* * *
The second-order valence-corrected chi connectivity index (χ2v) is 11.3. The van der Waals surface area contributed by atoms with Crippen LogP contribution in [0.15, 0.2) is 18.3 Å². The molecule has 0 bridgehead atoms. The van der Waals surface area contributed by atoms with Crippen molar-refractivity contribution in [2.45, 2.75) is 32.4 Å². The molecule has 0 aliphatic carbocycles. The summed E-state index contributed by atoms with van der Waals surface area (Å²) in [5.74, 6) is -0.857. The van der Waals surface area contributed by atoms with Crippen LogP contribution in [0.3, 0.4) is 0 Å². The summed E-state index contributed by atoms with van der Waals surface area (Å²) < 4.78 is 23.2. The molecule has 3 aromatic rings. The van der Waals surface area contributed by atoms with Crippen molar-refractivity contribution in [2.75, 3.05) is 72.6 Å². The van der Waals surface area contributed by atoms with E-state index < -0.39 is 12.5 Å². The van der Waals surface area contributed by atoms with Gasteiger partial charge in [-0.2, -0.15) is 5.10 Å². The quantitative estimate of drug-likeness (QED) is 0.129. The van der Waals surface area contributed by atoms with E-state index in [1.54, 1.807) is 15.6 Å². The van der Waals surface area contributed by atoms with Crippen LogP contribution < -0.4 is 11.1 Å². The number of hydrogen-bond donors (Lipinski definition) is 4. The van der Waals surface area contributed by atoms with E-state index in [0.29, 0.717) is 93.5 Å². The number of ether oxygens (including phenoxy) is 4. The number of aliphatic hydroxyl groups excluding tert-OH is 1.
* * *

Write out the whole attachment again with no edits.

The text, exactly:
The second-order valence-corrected chi connectivity index (χ2v) is 11.3. The van der Waals surface area contributed by atoms with Crippen LogP contribution in [0.15, 0.2) is 18.3 Å². The molecule has 0 bridgehead atoms. The van der Waals surface area contributed by atoms with Crippen molar-refractivity contribution in [2.45, 2.75) is 32.4 Å². The molecule has 0 aliphatic carbocycles. The summed E-state index contributed by atoms with van der Waals surface area (Å²) in [5.74, 6) is -0.857. The van der Waals surface area contributed by atoms with Crippen LogP contribution in [0.3, 0.4) is 0 Å². The summed E-state index contributed by atoms with van der Waals surface area (Å²) < 4.78 is 23.2. The molecule has 3 aromatic rings. The van der Waals surface area contributed by atoms with Crippen molar-refractivity contribution in [2.75, 3.05) is 72.6 Å². The van der Waals surface area contributed by atoms with E-state index < -0.39 is 12.5 Å². The van der Waals surface area contributed by atoms with Gasteiger partial charge in [-0.2, -0.15) is 5.10 Å². The quantitative estimate of drug-likeness (QED) is 0.129. The van der Waals surface area contributed by atoms with E-state index in [1.54, 1.807) is 15.6 Å². The van der Waals surface area contributed by atoms with Crippen LogP contribution < -0.4 is 11.1 Å². The number of hydrogen-bond donors (Lipinski definition) is 4. The van der Waals surface area contributed by atoms with E-state index in [0.29, 0.717) is 93.5 Å². The number of ether oxygens (including phenoxy) is 4. The number of aliphatic hydroxyl groups excluding tert-OH is 1.